WASHINGTON — A contrite State Department official promised Tuesday to speed up passport processing as a panel of angry senators complained that they've been deluged with calls from irate constituents who are postponing honeymoons, missing family reunions and paying for canceled vacations.
"This is an example of the ineptness that absolutely destroys Americans' confidence in the federal government doing anything right," fumed Sen. David Vitter, R-La., who told Maura Harty, assistant secretary of state for consular affairs, that each of the senators had horror stories.
"This is really inexcusable," Vitter said.
Harty promised the panel chaired by Sen. Bill Nelson, D-Fla., that the agency is hiring enough employees and calling back retired workers to cut processing times to eight weeks by the end of September and to six weeks by the end of the year.
"No one is more aware that many travelers are not receiving their documents in time," Harty said. "I deeply regret that personally and professionally. We regard the situation as untenable."
But Nelson noted that the State Department knew in January that it was facing an unprecedented demand for new documents and asked why the department failed to acknowledge it was "way behind the eight ball.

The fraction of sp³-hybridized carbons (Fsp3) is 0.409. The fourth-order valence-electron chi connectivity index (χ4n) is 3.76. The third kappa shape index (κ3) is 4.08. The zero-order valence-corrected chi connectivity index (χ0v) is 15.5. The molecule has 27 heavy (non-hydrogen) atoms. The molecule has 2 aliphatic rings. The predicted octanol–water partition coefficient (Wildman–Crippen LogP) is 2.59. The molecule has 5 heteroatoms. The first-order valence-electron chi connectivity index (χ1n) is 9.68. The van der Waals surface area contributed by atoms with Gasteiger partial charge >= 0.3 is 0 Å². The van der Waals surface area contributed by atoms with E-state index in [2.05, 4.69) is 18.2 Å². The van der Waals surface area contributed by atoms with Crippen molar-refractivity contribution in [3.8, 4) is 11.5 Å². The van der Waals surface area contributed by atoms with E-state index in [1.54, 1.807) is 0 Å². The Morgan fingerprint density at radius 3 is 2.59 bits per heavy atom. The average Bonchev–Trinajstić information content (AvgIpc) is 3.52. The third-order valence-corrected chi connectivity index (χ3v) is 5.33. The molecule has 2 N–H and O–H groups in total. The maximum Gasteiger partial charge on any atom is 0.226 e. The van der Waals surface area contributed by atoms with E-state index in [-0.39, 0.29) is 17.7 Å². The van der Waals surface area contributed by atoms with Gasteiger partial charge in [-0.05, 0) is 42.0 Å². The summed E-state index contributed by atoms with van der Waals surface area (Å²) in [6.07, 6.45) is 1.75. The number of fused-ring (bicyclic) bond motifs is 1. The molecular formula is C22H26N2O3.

"You knew it was coming down the road," Nelson said.
Harty said she took responsibly for the delays, which were prompted by new travel restrictions that require air travelers to Mexico, Canada and some Caribbean nations to travel with passports.
Harty said the agency ramped up hiring and expanded its facilities but still fell short. She said many of those applying for passports appear to be people who don't need them for travel but want them for identification. She said the agency had done too good a job in public outreach to encourage people to apply for passports.
"We simply did not anticipate American citizens' willingness to comply so quickly with the new law," she said in prepared remarks to the committee.
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